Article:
This article is for anyone who thinks writing is a magical, luxurious profession. Anyone who feels that being a writer is easy, or an excuse to sit home in their pajamas…
Well, for some of us, that is one perk. But you’re absolutely bonkers to believe that writing is in any way lucrative. Unless, of course, you enjoy spending hours upon hours writing about subjects in which you have no interest whatsoever (And these still tend to pay poorly.)
So if you’re thinking about becoming a writer as a profession, I assume you’re not entering this business with the mindset that you’ll make money. If you are, I urge you to rethink your career, or at the very least, have a back-up plan.
While this certainly may not be the case, I find that most published authors and fellow writers I’ve known, do not exactly come from wealthy backgrounds. And this makes perfect sense, as if one was indeed well-off, certainly they wouldn’t want to take on a profession that would make them virtually no money… The rich always seem to want more.
Along with musicians, painters, sculptors and most designers, writers tend to fall in the “starving artist” category; the category that for some reason holds a beatnik charm and lasting appeal to those outside of these professions. Of course, for those who live a starving artist’s lifestyle, he or she does not exactly savor the fact that being stone broke is perhaps the only consistency. What’s so glamorous about constantly being threatened with eviction, or having to sell off all your possessions, perhaps including your computer, in order to make ends meet? What’s so glamorous about being forced into the stereotype of a homeless drifter, with only the clothes on your back, simply because you’ve chosen a different career… Or maybe because the career chose you.
Fact of the matter is, most writers don’t write for the money or the lifestyle. We write because we feel like we have no other option. We write because we see something wrong with the world, or because we still believe that there’s one piece of credible evidence in this great puzzle of a universe that has been left undiscovered. In a sense, we are detectives, scientists and thrill-seekers; even if what we’ve discovered with intangible proof is that our own lives are devoid of thrill. We seek solace in experience; every experience is a story. We rely heavily on connections cause they’re all we have, and some of us Outsider writers do not even have these. We know that if writing paid to begin with, perhaps we’d have the finances to travel, and then we could produce even more unbelievable work, which could possibly put writers, once again, towards the top of the totem pole. But writing doesn’t pay, so we must learn to be content with being at the bottom of the food chain.
We do still have the hope that if we get past the publishers, editors, and corporate bullsh*t, that maybe a filmmaker or producer will want to see our story on screen; movies are perhaps the only form of art that are suffering in quality but not quantity. Still, some of us can’t even get to this point without endless encounters with the dreaded Writer’s Block; that, or we write hundreds of pages of mindless dribble that repulses us so much that we either trash it or spend a lifetime editing it, refusing to throw out our original idea which seemed like gold at the time, but slowly turned to rust.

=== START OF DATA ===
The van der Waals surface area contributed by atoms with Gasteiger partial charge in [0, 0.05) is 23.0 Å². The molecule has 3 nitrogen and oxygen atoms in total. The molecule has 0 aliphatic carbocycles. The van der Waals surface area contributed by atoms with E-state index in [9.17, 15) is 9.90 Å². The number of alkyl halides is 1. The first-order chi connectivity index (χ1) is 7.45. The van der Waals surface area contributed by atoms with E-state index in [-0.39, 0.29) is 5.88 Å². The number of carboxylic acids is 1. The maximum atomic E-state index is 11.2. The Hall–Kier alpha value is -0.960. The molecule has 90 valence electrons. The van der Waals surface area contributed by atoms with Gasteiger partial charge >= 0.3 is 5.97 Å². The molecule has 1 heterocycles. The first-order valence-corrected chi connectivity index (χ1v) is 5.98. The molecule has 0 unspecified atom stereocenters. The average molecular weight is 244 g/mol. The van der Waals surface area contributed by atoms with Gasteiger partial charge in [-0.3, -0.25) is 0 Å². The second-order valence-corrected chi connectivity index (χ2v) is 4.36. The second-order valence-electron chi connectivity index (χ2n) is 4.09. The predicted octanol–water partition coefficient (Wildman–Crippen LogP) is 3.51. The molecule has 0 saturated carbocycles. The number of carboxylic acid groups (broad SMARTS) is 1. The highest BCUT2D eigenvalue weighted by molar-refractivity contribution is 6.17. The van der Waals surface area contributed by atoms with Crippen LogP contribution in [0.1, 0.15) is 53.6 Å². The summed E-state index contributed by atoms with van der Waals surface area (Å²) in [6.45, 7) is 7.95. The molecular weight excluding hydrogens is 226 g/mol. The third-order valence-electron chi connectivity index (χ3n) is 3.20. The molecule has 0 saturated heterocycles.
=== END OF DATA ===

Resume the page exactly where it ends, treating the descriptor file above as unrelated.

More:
Because of all of this, and more adjectives for suffering that only writers can understand, I urge anyone in this field, or thinking of joining this field, to do the following:
Take advantage of every possible opportunity, from press passes to free trips to free material… Free material as in this: Remember that every encounter an interaction is a story. It’s your choice whether or not you yourself are a character in this story.
I took the following advice from a book of letters written by Hunter S. Thompson:
If a writer wants to write as a main profession, and they don’t want to go insane, it’s essential to have a place of solitude; a home base or sane fortress. Hunter would call it a “psychic anchor” or “personal lighthouse.” From personal experience, this is not what people in mainstream society would refer to as the place they grew up, or their parent’s house. No matter how much privacy you may have, if you experience frequent writer’s block at a place you now call “home,” you must take every chance that comes your way of getting out, starting over, and living somewhere new; even if living conditions are seemingly worse off than you currently have now.
Secondly, it’s very wise to have a second hobby; something that won’t frustrate you or take up all your time, but something that will help to ease your frustration and stress. A hobby that will allow you to temporarily take your mind off of writing and all it’s woes. Hunter preferred booze and guns; some might prefer exercise or sex. Perhaps all apply. Or perhaps you could be more “lucrative” in a sense by pulling a George and Martha and toying with all the people around you (Who’s Afraid of Virginia Woolfe?)
Thirdly, Hunter suggests having someone to “keep the fire burning,” or someone to pass your legacy on to. This is probably the hardest of the “must-haves,” as often most writers live in solitude, and some turn to writing as an outlet for their loneliness.
Lastly, there’s laughter. Often writers, not having a life they can talk about, will write their supposed life or dream-life on paper. Still, no matter how dramatic our stories are, it’s impossible to maintain a straight head if we take ourselves too seriously.
Oh, and how can I forget…
“BEAT THE SYSTEM WITH THEIR OWN RULES.”
With that, I say that my heart goes out truly to every existing writer out there.